Plant Biologists: Sunflowers Use Their Clock To Follow Sun During Day
Plant biologists have discovered sunflowers to follow the sun from east to west during the day, using their growth hormones. Young sunflowers begin their day at the east and move towards the west with the sun and get back to the east by night, thus awaiting the sun to rise at dawn. The study was funded by the National Science Foundation's Plant Genome Research Program.
Following the sun helps the plant to grow faster. In fact, this phenomenon of the sunflowers was discovered much earlier by scientists, but they did not study it in relation to the circadian rhythms.
According to UVA today, biologist Benjamin Blackman stated "Before our experiments, few studies - the latest more than 50 years ago - had assessed how sunflowers returned at night, and they had suggested some internal 'habit' was involved, but did not directly implicate the clock."
It was also found that sunflowers that follow the sun during the day grow better. Stacey Harmer, a molecular biologist and professor of plant biology at UC Davis, examines lab plant -Arabidopsis to study circadian clocks.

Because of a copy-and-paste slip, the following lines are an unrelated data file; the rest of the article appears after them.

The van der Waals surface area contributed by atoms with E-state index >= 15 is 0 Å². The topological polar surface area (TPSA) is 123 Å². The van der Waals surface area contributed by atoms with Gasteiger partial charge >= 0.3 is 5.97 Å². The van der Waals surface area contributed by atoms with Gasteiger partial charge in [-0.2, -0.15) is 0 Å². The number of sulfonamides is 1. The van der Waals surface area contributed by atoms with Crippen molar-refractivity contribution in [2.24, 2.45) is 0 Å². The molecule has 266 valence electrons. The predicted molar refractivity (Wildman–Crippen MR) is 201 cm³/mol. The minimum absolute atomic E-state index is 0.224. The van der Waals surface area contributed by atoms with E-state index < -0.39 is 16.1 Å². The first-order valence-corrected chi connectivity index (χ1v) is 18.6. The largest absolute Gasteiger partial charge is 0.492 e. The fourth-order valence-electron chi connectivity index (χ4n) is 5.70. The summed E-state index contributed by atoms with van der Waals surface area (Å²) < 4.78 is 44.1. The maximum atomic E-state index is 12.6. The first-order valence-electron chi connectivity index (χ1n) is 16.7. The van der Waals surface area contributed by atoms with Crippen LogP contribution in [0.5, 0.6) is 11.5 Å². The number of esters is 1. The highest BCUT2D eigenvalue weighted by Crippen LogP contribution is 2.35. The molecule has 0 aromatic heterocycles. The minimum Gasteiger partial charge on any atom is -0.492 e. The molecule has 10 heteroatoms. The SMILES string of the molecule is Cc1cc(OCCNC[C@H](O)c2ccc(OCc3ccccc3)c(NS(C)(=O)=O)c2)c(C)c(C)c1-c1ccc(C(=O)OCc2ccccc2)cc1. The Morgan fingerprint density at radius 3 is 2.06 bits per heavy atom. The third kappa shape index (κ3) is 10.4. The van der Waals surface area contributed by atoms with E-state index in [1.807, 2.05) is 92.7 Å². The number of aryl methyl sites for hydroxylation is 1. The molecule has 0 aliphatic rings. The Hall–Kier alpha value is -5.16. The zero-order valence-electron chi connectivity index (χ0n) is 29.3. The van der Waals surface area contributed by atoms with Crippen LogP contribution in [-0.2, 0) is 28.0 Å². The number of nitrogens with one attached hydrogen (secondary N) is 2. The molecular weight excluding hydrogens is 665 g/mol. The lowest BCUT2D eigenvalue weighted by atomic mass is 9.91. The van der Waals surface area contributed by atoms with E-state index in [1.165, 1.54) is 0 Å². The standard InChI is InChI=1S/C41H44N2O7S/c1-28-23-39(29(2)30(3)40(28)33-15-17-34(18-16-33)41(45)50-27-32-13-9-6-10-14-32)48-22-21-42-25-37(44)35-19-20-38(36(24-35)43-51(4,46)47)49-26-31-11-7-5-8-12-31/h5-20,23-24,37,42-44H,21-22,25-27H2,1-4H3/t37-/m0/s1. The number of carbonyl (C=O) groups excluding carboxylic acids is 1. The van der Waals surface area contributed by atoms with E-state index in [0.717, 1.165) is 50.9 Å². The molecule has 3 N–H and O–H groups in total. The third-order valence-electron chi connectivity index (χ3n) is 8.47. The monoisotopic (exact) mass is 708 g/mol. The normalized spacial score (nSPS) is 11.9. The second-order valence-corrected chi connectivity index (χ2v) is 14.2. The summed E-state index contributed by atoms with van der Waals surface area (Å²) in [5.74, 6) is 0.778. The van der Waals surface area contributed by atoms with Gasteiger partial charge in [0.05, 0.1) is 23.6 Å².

During their study, they found out associations between the clock genes and auxin, a plant hormone. To understand more of this, Stacey Harmer and her collaborator Benjamin Blackman started observing the sunflower.
An experiment was conducted on the sunflowers by observing a few potted sunflowers on the field facing the east towards the sun and a few were rotated to face the west. Using the infrared camera, they identified that the sunflowers that are facing the east attracted many more pollinated insects when compared to the ones facing the west, away from the warmth of the sun.
The west facing sunflowers were exposed to portable heater and this again brought pollinating insects to the flowers. This is also because insects such as bees like warm flowers.